The easiest way to do this is with Guides. Drag one vertical and one horizontal Guide from the Rulers at the edges of your Artboard (if you’re not seeing the rulers, go to View > Rulers and switch them on), and place them within your pattern tile.
location doesn’t matter—you can see roughly where I placed them and it works
really well. Select the part of the pattern base that’s sticking out on the left
side of the guide, and Shift-drag it
over to the right side until it sits comfortably against the remainder of the
Once you’re happy with where it’s sitting, use the Zoom Tool to zoom in really close, and set the second Guide pixel-perfect at the clean outer edge of your new tile.
Now repeat the same with each color layer, and the section you’re moving will stick to the guide and automatically slot into the right place.
Once you’re done, zoom in once again to make sure nothing went wrong—small errors in this process can mean big headaches later on. If all is good, do the same with the vertical repeat.
the end of all this, you may want to do one final test to make sure your
pattern is repeating exactly the way you want it to.
A layered file like the one we just made lets
you make new color schemes effortlessly. Clicking on the Overlay effect on any of your color layers opens a Color Palette that lets you see in real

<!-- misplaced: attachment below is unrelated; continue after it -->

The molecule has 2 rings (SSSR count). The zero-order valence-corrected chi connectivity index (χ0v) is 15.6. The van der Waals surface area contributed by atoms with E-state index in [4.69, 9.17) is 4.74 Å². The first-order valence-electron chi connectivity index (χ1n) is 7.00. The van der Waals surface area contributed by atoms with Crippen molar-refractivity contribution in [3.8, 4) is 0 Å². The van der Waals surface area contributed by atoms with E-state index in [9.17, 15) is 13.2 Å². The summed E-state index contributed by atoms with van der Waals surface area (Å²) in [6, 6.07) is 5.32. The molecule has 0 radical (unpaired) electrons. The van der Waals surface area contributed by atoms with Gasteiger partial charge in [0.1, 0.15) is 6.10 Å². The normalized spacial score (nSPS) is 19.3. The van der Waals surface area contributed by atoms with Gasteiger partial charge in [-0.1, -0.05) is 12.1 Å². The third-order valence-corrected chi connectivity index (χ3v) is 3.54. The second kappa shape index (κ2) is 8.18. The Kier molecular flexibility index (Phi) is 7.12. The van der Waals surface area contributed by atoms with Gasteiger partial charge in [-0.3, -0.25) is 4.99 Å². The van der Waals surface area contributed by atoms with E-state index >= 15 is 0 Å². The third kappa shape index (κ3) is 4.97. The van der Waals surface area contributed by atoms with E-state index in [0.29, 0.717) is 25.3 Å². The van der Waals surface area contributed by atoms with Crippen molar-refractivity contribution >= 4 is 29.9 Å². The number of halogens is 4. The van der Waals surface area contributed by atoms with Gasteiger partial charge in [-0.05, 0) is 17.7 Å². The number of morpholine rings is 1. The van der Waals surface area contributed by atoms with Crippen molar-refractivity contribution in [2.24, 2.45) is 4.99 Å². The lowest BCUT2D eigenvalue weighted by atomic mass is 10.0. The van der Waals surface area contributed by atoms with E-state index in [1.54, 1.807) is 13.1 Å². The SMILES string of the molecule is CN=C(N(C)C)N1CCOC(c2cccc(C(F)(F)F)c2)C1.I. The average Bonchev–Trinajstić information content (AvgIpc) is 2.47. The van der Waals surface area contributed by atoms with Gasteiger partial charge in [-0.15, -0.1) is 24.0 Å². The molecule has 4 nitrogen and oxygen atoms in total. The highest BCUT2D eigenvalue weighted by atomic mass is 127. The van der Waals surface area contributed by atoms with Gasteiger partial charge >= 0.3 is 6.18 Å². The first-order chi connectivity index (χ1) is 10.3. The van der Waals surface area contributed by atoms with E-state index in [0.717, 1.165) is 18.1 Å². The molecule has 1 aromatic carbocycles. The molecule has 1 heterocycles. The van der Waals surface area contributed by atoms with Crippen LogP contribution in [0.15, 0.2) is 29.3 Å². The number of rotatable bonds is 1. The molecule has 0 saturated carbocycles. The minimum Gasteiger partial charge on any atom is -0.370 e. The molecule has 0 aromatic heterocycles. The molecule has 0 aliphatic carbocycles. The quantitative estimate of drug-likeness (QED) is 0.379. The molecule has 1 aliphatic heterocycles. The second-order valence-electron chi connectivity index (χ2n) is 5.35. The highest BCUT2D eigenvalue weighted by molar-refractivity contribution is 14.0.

time how the colors you’re choosing work with the rest of your piece, and it
makes coming up with new color schemes a piece of cake.
And You’re Done!!
Wasn’t that easier than you thought?
If you want to send your pattern off to be printed on products or upload it to print-on-demand sites, you’ll often need just a flat PNG, JPG or TIFF image. But make sure you always save your original layered file. The layered file is ‘print-ready’, meaning it can be used without any alterations in the screen-printing process, which is a big plus for some buyers. Also you can always go back to it and make changes easily.
Well, I hope you enjoyed that, and I hope it has convinced you that making seamless patterns is nothing to be afraid of! Most fledgling pattern enthusiasts stick to tossed repeats, because naturally these are the easiest to do, but there’s a lot of joy to be had from a nice, flowing, seamless repeat.
Can’t wait to see what you do with this!